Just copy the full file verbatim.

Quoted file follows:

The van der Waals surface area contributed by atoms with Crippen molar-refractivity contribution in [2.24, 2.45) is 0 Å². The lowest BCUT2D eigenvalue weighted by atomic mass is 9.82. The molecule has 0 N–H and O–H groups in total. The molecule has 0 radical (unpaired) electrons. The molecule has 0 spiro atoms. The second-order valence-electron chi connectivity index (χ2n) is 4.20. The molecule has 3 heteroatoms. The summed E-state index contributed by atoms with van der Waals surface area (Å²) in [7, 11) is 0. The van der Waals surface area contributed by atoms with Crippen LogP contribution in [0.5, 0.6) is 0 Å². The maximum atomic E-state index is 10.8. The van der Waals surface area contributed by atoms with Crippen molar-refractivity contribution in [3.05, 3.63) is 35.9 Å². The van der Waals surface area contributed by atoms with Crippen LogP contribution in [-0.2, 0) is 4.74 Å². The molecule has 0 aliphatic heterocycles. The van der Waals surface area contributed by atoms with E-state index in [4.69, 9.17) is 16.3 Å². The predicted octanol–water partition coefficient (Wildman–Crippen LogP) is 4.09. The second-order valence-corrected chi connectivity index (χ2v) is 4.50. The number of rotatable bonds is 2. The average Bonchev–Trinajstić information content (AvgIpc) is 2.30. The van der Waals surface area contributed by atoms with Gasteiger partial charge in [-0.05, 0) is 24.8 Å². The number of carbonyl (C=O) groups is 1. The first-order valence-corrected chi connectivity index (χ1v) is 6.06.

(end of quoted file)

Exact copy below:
The van der Waals surface area contributed by atoms with Crippen molar-refractivity contribution in [2.24, 2.45) is 0 Å². The lowest BCUT2D eigenvalue weighted by atomic mass is 9.82. The molecule has 0 N–H and O–H groups in total. The molecule has 0 radical (unpaired) electrons. The molecule has 0 spiro atoms. The second-order valence-electron chi connectivity index (χ2n) is 4.20. The molecule has 3 heteroatoms. The summed E-state index contributed by atoms with van der Waals surface area (Å²) in [7, 11) is 0. The van der Waals surface area contributed by atoms with Crippen LogP contribution in [0.5, 0.6) is 0 Å². The maximum atomic E-state index is 10.8. The van der Waals surface area contributed by atoms with Crippen molar-refractivity contribution in [3.05, 3.63) is 35.9 Å². The van der Waals surface area contributed by atoms with Crippen LogP contribution in [-0.2, 0) is 4.74 Å². The molecule has 0 aliphatic heterocycles. The van der Waals surface area contributed by atoms with E-state index in [4.69, 9.17) is 16.3 Å². The predicted octanol–water partition coefficient (Wildman–Crippen LogP) is 4.09. The second-order valence-corrected chi connectivity index (χ2v) is 4.50. The number of rotatable bonds is 2. The average Bonchev–Trinajstić information content (AvgIpc) is 2.30. The van der Waals surface area contributed by atoms with Gasteiger partial charge in [-0.05, 0) is 24.8 Å². The number of carbonyl (C=O) groups is 1. The first-order valence-corrected chi connectivity index (χ1v) is 6.06.